A website redesign project plan is an important step to your overall online rebranding strategy. In fact, I would argue it’s the most crucial piece of effective internet marketing. Why? There are many other important aspects: pay-per-click, advertising, social media, etc. But how much of that do you control? How much is your own online property? The answer is none. Your website is the only property you truly control online. Therefore, you should want to make your website as epic as possible and design your entire online marketing strategy around sending people to your website.
To achieve a website of legendary proportions, you need to have an effective homepage. That’s where many people will first see your website and you want to entice them to stay there once they get there. If it’s poorly constructed or looks like a high schooler made it in Dreamweaver, your homepage will, sadly, be the place where you lose a lot of potential customers. Creating a great homepage will set the precedence for a great overall website, will give some basic information about your organization, product, or service, and will intuitively lead your visitors to where you want them to go.
1. Define Goals
Defining your goals is the most crucial step of the entire process. Each page will have different goals that may not pertain to the overall goal of the website. The homepage goals might be to briefly explain what the website is about and where you want the visitor to click next. If you have any calls-to-action on your homepage, you’ll need a goal for them, too, and it should be a number (e.g. 50% click-through rate on your banner call-to-action).
What is your business’ most relevant and descriptive long-tail keyword? Use this keyword and write your business’ value proposition. Your value proposition will be the basis with which you write your homepage content.
You need to have some content on your homepage, but not too much. Everything you write should be optimized for and related to your keyword and value proposition. A good way to add more information without much text is to use headlines, links and bullet points. Whitespace around the text and consistency with the rest of the website are also very important factors to consider.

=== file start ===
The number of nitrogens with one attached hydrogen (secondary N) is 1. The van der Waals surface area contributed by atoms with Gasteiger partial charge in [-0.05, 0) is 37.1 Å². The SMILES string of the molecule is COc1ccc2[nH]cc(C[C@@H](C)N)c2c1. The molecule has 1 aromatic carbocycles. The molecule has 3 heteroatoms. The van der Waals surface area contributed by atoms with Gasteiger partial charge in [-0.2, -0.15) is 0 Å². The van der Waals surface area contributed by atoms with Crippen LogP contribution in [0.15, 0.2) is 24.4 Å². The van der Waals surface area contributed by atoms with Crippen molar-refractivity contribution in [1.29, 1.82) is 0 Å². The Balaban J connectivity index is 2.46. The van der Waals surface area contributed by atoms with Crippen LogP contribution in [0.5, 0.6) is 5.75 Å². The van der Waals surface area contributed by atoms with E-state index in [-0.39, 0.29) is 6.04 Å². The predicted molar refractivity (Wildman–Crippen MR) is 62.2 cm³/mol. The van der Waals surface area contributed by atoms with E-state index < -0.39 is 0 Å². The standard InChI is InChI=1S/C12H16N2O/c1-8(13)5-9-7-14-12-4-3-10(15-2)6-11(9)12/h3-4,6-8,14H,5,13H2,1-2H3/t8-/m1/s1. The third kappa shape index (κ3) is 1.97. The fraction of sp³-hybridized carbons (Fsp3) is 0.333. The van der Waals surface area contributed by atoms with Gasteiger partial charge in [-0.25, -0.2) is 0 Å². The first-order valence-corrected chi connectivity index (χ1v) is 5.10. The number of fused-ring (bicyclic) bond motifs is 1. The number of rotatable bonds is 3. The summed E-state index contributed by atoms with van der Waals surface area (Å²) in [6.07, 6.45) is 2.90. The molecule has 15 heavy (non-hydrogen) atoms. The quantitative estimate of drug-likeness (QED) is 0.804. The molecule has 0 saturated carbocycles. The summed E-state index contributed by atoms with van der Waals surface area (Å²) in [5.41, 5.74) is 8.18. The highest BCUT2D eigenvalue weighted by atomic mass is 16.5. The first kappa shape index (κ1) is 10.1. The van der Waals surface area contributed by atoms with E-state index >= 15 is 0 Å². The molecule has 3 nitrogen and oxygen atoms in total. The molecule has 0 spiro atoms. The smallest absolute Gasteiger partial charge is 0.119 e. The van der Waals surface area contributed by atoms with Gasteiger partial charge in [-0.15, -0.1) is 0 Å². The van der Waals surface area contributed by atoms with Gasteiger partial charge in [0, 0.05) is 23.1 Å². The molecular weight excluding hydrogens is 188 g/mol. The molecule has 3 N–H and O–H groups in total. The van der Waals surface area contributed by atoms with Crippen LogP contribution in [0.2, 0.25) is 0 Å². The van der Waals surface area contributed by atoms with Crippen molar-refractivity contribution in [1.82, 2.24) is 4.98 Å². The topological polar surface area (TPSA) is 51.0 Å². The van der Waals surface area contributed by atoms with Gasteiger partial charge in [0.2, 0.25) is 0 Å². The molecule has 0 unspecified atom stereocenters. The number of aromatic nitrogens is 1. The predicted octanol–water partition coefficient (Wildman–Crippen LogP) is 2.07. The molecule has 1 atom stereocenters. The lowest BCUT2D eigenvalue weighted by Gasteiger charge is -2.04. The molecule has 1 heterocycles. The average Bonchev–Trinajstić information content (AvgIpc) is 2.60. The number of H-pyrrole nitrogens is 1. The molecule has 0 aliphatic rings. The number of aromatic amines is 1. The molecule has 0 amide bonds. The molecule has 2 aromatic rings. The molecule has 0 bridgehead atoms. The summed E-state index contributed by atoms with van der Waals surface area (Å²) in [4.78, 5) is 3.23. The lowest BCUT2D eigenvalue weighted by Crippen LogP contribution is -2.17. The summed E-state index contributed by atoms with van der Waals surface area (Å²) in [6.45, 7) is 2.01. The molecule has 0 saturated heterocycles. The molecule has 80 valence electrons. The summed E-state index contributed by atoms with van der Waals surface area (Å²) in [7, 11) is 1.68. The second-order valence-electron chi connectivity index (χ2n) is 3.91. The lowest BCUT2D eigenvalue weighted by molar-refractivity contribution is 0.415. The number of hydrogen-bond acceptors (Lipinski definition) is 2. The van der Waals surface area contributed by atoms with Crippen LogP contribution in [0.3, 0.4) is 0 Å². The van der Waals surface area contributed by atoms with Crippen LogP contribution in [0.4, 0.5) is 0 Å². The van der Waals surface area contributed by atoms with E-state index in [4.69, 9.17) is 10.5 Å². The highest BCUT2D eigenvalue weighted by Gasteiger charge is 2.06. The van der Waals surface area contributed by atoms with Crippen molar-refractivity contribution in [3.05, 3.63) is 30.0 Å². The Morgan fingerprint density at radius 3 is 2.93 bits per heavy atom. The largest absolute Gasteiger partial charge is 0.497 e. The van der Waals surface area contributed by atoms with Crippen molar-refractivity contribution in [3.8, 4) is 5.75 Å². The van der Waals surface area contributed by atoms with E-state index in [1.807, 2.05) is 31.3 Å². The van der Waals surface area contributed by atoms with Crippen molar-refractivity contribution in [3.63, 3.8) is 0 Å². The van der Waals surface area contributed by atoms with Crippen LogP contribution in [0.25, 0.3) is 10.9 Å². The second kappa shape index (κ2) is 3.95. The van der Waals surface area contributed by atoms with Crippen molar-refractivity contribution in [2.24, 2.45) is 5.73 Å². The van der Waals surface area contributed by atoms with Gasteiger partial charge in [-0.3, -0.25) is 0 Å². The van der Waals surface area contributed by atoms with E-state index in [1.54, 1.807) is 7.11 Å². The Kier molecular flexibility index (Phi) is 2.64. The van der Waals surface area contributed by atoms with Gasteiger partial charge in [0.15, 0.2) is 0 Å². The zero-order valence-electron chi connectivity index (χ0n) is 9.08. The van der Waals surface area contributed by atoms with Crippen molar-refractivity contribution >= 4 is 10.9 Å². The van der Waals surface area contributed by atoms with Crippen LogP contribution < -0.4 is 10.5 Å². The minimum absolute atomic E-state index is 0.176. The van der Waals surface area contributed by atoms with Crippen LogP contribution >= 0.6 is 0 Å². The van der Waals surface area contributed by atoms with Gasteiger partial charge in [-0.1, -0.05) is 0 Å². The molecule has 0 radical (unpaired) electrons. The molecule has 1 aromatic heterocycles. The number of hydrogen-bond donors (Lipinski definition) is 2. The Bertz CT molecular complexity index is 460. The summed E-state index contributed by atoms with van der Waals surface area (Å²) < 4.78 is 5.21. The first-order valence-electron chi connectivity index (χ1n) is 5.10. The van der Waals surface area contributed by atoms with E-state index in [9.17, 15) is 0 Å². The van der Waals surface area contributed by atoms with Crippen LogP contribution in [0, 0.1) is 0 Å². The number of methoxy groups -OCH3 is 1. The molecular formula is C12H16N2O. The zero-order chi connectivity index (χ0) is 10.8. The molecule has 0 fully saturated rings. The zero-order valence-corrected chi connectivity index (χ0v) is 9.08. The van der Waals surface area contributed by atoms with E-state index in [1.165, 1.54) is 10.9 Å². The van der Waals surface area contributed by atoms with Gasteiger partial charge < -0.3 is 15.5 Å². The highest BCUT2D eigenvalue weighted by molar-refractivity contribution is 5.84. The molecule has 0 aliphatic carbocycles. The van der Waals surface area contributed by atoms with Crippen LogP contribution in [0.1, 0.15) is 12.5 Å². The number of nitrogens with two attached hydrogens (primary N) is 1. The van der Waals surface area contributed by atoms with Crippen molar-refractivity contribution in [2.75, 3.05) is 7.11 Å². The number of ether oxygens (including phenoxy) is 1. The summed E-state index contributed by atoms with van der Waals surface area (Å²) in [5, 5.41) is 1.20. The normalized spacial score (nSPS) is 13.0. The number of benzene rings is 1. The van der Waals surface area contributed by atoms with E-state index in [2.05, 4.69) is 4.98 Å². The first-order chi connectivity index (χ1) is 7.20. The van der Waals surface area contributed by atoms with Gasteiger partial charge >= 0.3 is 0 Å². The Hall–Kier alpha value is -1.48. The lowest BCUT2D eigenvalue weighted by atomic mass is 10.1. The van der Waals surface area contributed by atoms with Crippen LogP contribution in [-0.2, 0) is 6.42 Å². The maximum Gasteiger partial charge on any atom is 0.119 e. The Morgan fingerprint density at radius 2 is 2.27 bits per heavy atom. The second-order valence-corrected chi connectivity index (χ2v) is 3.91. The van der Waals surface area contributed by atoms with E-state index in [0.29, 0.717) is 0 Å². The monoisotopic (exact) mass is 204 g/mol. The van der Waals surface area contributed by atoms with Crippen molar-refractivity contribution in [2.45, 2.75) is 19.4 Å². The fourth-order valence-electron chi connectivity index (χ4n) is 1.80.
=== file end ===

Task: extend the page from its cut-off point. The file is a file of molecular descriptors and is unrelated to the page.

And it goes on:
It should be easy to see everything on the homepage without scrolling down. A way to get the most use of the space above the fold is to use columns (but not too many). The content of the homepage should include links and navigation that sends people to specific pages that they would be interested in and are relevant for.
Take the long-tail keyword you chose in Step 2 and add it to the page title, meta description, headlines, content, images, and links. Don’t optimize your homepage for more than one keyword. If you have space in the title, you can add your business name (e.g. Inbound Marketing Agency | Sigma Web).
The header is one of the first things a visitor will see on your homepage. An optimized header includes your logo, phone number, and courtesy links. Other things that you might add to your header are a call-to-action, an email address, accreditations, etc. The header should be consistent across your entire website.
The menu of your homepage should be large enough to see clearly, be easy to read, and should look the same throughout the website. When designing your menu, step back five feet from your monitor to see if you can still read it. Your menu is there to organize all of your content and products and it should help people find what they’re looking for. Make sure you use descriptive, yet short, menu headings. Don’t have more than eight menu headings or it will be overwhelming and not clear where someone should go to find something.
6. Calls to Action
Calls-to-action are the most critical thing to have on your homepage. You have less than five seconds to get the attention of people visiting your homepage. Ask employees at your company to look at your homepage for five seconds. Then ask them to tell you what they remember about the homepage. You want to see how much people remember. Your calls-to-action should be varied depending on your audience(s), but they should definitely be noticed in the first five seconds. This testing technique is called a “blink test.”
Not all calls-to-action lead to landing pages. You can send a visitor to another web page for education, but that page should have a call-to-action as well.
7. Social Media
These days, every website needs to have at least some social media icons. There’s no excuse not to. “Follow me” icons should be placed near the top or in the header. Social sharing icons can also be used in various other places of your home page and other web pages.
Not many people that come to your homepage will see your footer. The hope is that the visitors take some action before they scroll down to see your footer. Still, you need to have one and it should include your legal company name, copyright year, address, email and phone number. You can also include links that might be the same as your calls to action or links that will take people to the right pages on your site.
Subject your coworkers to another blink test. You want to see how much people remember so you can adjust how much content or how many calls to action need to be on your homepage. You can do the
same test with leads and customers, and ask them if they feel like they found what they were looking for. You should test call to action placement, type and anything that relates to your homepage page goals.
If you are redesigning more than just your homepage, many of these steps can be duplicated across your entire website redesign project plan. It’ll take some good planning, work, and testing, but the results and ROI will make it all worth it in the end.